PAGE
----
How This Girl Went From Design School to Working in STEM
STEM and art have more in common than you think. Just ask Kait Schoeck, the industrial designer of Microsoft Devices. She’s the reason why your Surface tablet (and the super-hyped new laptop) looks so amazing. She's also the perfect example of how STEM translates beyond traditional science, technology, engineering, and math careers. Below, find out out how the Seattle resident went from RISD to Microsoft below, plus get her advice for pursuing your passions—no matter how unexpected the result may be.
What were you like as a teen, and what do you wish you could tell your teenage self?
As a teen, I had a lot of energy and stayed very busy. When I was not on the court as the captain of my varsity volleyball team or spending time with friends and family, I loved tinkering in the art room. If I could tell my teen-self anything, it would be to trust my intuition completely. As an adult, it’s what guides me. The art room was where my intuition flowed and where I trusted it the most in high school. I enjoyed the projects and who I was in that room. It wasn’t until my art teacher pushed me to consider art school that I even considered my hobby could become a career.
How exactly did you get to where you are now, professionally? What was the step by step process?
Once I realized art school was my path, getting into the Rhode Island School of Design (RISD) was the first step. The second step was to create a strong body of work. Luckily, the atmosphere at RISD naturally drives students to produce their best. I practically lived in the machine shops, in the Industrial Design department. Once I had a few internships under my belt, my next challenge was to figure out what I wanted to do after graduation.
I was considering a few different options when Ralf Groene, the creative director of Surface at Microsoft, came across my website during my senior year of college. We exchanged a few emails and set up a phone call. I flew out to meet the team and was immediately drawn to the culture and the people and was excited to accept the opportunity. I’m able to prototype ideas right there in the labs at Microsoft - the shop and machines allow me to stay grounded to what I know how to do best: problem solve and create, just like RISD.
What do you wish you had known then that you know now about having a career?
Confidence is key. I’m still working on this every day. I have to challenge myself to speak up and be my own best advocate, but it has helped create opportunities at work that never would have happened otherwise. As I transitioned from college to my career, finding my voice was uncomfortable at first. But, pushing myself to really believe in my work and myself is what set me up for success once I started working at Microsoft.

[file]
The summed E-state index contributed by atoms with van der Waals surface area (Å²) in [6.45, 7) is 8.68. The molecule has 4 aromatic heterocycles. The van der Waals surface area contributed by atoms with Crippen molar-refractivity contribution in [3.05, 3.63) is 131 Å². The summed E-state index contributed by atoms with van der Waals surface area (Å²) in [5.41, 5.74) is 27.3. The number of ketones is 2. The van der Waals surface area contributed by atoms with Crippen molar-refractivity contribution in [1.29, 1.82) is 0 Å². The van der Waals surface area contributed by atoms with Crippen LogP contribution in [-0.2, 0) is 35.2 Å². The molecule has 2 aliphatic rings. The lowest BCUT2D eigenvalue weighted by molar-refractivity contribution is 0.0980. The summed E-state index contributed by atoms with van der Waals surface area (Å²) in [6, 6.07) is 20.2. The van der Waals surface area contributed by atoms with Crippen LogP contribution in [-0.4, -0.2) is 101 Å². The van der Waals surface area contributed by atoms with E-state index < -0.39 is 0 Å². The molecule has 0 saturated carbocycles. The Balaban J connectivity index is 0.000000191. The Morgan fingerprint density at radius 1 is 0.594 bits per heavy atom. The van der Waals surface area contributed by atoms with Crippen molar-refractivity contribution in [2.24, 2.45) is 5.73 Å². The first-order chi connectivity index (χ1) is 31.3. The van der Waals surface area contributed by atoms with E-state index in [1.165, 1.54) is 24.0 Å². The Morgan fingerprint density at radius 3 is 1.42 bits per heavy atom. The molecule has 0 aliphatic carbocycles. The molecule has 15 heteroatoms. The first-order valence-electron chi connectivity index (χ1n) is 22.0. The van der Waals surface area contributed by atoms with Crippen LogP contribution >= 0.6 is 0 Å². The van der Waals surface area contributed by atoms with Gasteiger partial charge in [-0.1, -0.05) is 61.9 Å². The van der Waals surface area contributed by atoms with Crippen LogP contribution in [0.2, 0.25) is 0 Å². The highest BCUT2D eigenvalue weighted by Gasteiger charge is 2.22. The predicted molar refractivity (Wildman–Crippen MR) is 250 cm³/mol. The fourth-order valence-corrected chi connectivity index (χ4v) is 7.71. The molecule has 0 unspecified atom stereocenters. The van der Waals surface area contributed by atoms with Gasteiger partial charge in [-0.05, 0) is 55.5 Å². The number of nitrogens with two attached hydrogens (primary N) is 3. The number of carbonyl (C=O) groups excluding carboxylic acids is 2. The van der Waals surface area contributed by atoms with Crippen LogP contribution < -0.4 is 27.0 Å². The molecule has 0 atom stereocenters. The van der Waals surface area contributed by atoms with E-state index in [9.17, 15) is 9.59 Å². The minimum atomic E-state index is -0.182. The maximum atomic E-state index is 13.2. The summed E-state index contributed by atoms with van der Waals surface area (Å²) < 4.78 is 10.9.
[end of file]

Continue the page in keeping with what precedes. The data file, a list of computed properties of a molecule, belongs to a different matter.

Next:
What advice about work do you have for teens or for people just starting out (whether that’s an internship or actual job)?
Stay balanced in your creativity, your family, your work, your social life and your responsibilities. For example, dividing your creativity between work and personal projects is really important. For me that means getting back into painting in my spare time (my current painting is of David Bowie), because I've learned side-projects make me happy. It keeps your thinking fresh and helps you stay motivated.
We have so many readers who are curious about the different careers in STEM/tech, but aren't necessarily "math people." What advice do you have, as someone with an art background, who works at a tech company?
The advice I would give is trust your intuition—the way you approach a problem might be different from others, but how you arrive at a solution can be just as important as the solution itself. I am always pleasantly surprised with how people of all different backgrounds approach problems both at Microsoft and at art school. During my freshman year at RISD we were introduced to paper folding, new ways to fold paper to create beautiful sculptures.
A couple of years later, I visited the MIT Media Lab during a collaborative studio, and happened to walk by a professor who also taught paper folding. What I saw was so familiar, the same shapes and results, but completely different methods of approaching the same project—they used math and geometry, whereas my fellow art students were creating by trial and error and playing with materials. It was then that I realized how important collaboration is across fields; if we can arrive at the same solution from different angles, imagine what we would come up with together. There are many ways to approach a problem, so trust your own angle.